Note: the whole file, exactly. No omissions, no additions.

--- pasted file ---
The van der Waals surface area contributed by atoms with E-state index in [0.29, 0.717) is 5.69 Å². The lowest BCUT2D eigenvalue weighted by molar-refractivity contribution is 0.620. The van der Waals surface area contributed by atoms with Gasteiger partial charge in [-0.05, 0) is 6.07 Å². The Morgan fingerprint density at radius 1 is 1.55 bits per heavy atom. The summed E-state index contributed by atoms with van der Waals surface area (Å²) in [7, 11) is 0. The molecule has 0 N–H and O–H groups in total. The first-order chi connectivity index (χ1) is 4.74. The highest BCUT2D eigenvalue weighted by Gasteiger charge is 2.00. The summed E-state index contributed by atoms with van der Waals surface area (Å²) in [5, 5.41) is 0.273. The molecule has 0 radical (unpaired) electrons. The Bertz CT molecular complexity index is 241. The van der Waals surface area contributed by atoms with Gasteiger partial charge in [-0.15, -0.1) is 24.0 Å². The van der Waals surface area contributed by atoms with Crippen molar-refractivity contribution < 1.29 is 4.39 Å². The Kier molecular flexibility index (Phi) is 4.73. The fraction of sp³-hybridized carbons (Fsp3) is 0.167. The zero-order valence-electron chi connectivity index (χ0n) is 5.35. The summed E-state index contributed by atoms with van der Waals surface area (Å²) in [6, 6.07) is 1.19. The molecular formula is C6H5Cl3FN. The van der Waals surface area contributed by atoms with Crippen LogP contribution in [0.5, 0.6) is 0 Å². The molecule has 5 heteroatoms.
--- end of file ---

The van der Waals surface area contributed by atoms with E-state index in [0.29, 0.717) is 5.69 Å². The lowest BCUT2D eigenvalue weighted by molar-refractivity contribution is 0.620. The van der Waals surface area contributed by atoms with Gasteiger partial charge in [-0.05, 0) is 6.07 Å². The Morgan fingerprint density at radius 1 is 1.55 bits per heavy atom. The summed E-state index contributed by atoms with van der Waals surface area (Å²) in [7, 11) is 0. The molecule has 0 N–H and O–H groups in total. The first-order chi connectivity index (χ1) is 4.74. The highest BCUT2D eigenvalue weighted by Gasteiger charge is 2.00. The summed E-state index contributed by atoms with van der Waals surface area (Å²) in [5, 5.41) is 0.273. The molecule has 0 radical (unpaired) electrons. The Bertz CT molecular complexity index is 241. The van der Waals surface area contributed by atoms with Gasteiger partial charge in [-0.15, -0.1) is 24.0 Å². The van der Waals surface area contributed by atoms with Crippen molar-refractivity contribution < 1.29 is 4.39 Å². The Kier molecular flexibility index (Phi) is 4.73. The fraction of sp³-hybridized carbons (Fsp3) is 0.167. The zero-order valence-electron chi connectivity index (χ0n) is 5.35. The summed E-state index contributed by atoms with van der Waals surface area (Å²) in [6, 6.07) is 1.19. The molecular formula is C6H5Cl3FN. The van der Waals surface area contributed by atoms with Crippen LogP contribution in [0.5, 0.6) is 0 Å². The molecule has 5 heteroatoms.